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Bundgulla diplomacy – by Dr Ashok V Desai

, May 29, 2015, 0 Comments

Bundgulla diplomacy Ashok v desai MarketExpress-inWho is India’s foreign minister? It happens to be Sushma Swaraj. Who is foreign secretary? That is easier: Subrahmaniam is too common a name; Jaishankar is easier to remember. And who is India’s foreign policy maker? That is the easiest: Narendra Modi. Not surprising, since he visited 17 countries in his first year.

Some of the visits were to attend routine meetings of groups of which India happens to be a member; thus, he went to Australia for a G20 meeting, to Brazil for a BRICS meeting, to Nepal for a SAARC meeting and to the US for a UN General Assembly meeting. He also went to Burma for a meeting of ASEAN, of which India is not a member. But the rest of the visits were what are called state visits, where he as Prime Minister is invited by the equivalent grandee of the host country.

Bundgulla is closed-neck – a term for the kind of coat that forms part of Indian males’ official dress

That is the definition, but it does not always work like that. Usually, our ambassador in the host country has a chat with the foreign secretary of the host country, during the course of which the idea of the Prime Minister’s visit crops up. Then there are indirect negotiations between the Prime Minister and his foreign equivalent, resulting in the visit. Many of the visits did not quite happen that way. For example, it is unlikely that Fiji invited the PM on his way back from Brisbane; in that visit, as in many others, the initiative is likely to have been taken by the Prime Minister’s office. In other words, the PM has made a special effort over the past year to visit many countries and to get to know their heads.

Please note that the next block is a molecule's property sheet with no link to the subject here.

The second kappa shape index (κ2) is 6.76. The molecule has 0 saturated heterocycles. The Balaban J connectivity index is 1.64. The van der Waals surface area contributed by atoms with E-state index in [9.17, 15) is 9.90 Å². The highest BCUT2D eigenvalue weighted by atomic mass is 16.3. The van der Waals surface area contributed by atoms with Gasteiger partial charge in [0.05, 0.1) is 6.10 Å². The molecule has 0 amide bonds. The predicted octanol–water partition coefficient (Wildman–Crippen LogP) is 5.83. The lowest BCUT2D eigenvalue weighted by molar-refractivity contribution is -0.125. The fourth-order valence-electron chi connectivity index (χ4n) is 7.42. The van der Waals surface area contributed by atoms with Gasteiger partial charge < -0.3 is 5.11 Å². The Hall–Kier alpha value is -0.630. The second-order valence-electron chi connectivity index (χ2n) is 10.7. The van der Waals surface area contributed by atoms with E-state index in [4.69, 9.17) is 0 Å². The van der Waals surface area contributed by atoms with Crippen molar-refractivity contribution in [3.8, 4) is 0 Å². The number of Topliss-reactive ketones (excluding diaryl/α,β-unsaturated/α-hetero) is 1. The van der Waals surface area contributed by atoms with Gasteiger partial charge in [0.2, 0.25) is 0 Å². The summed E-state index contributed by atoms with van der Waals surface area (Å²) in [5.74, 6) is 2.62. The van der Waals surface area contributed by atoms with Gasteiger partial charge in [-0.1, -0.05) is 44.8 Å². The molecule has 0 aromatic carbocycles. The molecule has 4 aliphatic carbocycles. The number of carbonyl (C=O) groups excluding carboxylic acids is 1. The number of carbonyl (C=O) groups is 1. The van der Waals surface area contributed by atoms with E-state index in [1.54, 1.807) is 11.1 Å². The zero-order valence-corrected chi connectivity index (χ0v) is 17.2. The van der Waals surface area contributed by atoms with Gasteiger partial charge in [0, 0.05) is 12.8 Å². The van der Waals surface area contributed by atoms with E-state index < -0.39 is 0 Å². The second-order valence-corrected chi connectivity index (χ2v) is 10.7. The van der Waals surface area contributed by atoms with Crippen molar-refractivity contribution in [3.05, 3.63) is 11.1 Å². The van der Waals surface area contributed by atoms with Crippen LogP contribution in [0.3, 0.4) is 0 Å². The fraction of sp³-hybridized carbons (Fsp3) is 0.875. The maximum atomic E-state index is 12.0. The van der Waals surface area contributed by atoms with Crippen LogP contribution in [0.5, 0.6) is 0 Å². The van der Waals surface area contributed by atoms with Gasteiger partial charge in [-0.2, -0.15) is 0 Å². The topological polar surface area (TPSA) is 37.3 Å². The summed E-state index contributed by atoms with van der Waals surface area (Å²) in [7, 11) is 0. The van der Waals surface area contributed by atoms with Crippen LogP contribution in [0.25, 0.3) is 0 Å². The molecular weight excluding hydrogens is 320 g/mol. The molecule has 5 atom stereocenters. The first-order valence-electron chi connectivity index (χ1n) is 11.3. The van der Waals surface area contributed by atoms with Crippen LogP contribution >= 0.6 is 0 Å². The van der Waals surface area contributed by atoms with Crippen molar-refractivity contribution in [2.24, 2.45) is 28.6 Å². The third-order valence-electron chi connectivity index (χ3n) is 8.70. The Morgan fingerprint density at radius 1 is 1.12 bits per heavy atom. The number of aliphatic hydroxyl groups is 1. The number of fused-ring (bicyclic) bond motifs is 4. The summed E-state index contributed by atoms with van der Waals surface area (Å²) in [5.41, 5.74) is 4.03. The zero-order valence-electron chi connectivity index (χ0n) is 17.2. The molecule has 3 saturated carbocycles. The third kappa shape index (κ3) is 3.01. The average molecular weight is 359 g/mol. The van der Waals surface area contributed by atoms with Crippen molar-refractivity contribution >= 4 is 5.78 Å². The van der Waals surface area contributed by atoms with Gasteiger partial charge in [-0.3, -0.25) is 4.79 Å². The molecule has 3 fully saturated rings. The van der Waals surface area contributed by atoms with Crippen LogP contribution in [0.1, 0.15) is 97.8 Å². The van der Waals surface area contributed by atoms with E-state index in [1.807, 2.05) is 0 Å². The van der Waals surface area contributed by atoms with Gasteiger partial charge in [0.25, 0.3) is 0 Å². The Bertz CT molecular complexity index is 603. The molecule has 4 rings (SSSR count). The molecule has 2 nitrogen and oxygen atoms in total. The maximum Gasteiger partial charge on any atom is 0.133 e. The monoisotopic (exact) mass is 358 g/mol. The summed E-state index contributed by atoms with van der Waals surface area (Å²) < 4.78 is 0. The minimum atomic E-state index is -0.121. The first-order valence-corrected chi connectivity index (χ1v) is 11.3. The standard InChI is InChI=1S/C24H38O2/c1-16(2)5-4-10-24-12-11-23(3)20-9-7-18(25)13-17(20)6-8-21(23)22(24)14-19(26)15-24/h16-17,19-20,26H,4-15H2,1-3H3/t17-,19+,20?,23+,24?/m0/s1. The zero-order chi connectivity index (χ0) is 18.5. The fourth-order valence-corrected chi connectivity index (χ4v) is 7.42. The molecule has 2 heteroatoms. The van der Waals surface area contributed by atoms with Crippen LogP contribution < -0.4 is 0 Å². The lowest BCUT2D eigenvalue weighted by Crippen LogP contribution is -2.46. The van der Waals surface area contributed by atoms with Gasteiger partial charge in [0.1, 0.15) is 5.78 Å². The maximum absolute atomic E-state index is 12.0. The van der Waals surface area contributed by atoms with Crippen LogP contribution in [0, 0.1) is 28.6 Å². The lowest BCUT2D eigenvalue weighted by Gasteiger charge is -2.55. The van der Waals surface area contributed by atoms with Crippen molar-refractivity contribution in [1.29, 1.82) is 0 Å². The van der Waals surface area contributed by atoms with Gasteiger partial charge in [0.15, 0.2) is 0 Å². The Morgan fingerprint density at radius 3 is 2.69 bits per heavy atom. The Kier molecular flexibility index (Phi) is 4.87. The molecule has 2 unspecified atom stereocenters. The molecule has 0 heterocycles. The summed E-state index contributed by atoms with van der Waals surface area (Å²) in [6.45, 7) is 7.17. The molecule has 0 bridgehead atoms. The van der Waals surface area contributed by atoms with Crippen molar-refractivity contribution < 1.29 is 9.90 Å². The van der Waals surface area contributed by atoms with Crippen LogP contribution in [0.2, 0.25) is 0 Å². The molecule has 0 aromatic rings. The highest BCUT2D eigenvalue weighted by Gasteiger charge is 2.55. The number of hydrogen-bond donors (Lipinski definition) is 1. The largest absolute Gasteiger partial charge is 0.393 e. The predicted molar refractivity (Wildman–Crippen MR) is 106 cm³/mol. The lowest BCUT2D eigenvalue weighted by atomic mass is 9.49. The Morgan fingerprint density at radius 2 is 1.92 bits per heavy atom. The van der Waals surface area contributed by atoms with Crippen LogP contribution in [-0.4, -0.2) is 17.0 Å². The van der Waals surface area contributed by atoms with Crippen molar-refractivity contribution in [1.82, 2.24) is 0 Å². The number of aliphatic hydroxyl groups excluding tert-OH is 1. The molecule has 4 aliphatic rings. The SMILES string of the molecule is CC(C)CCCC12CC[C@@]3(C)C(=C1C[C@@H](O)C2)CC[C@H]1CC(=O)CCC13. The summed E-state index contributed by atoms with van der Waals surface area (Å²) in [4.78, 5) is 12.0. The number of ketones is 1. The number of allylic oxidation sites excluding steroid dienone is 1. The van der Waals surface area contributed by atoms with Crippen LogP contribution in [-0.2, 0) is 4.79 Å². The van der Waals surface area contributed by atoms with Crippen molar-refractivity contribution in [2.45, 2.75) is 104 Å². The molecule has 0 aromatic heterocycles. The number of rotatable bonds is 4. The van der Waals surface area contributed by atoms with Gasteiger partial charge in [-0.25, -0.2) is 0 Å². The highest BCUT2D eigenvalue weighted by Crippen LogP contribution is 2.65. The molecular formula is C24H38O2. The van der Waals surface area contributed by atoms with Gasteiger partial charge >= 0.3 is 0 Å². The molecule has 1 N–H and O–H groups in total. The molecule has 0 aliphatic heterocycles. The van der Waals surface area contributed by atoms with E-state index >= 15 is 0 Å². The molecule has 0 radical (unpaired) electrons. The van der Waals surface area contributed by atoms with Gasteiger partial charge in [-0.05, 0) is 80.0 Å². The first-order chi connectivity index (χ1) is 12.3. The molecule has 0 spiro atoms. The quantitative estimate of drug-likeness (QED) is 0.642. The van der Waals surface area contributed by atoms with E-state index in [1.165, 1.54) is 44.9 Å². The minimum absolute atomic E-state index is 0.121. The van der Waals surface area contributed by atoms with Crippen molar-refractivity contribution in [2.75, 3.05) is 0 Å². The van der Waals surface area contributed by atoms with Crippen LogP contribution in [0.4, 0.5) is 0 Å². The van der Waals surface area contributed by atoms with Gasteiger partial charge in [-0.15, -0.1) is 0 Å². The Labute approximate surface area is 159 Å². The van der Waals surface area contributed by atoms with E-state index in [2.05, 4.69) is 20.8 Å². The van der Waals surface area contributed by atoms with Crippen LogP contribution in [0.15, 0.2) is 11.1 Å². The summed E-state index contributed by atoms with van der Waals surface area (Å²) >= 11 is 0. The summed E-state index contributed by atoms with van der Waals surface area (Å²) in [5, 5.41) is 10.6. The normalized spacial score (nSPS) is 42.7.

That is the definition, but it does not always work like that. Usually, our ambassador in the host country has a chat with the foreign secretary of the host country, during the course of which the idea of the Prime Minister’s visit crops up. Then there are indirect negotiations between the Prime Minister and his foreign equivalent, resulting in the visit. Many of the visits did not quite happen that way. For example, it is unlikely that Fiji invited the PM on his way back from Brisbane; in that visit, as in many others, the initiative is likely to have been taken by the Prime Minister’s office. In other words, the PM has made a special effort over the past year to visit many countries and to get to know their heads.

After two decades of stellar growth, India has arrived; so it is no surprise if its Prime Minister gets invited to jamborees, also known as summits. It is the visits to individual countries that reveal interesting patterns. An obvious one is the neighbourhood: apart from Nepal, Bhutan and Sri Lanka, which are a part of our cultural community, Modi has also visited Mauritius and Seychelles.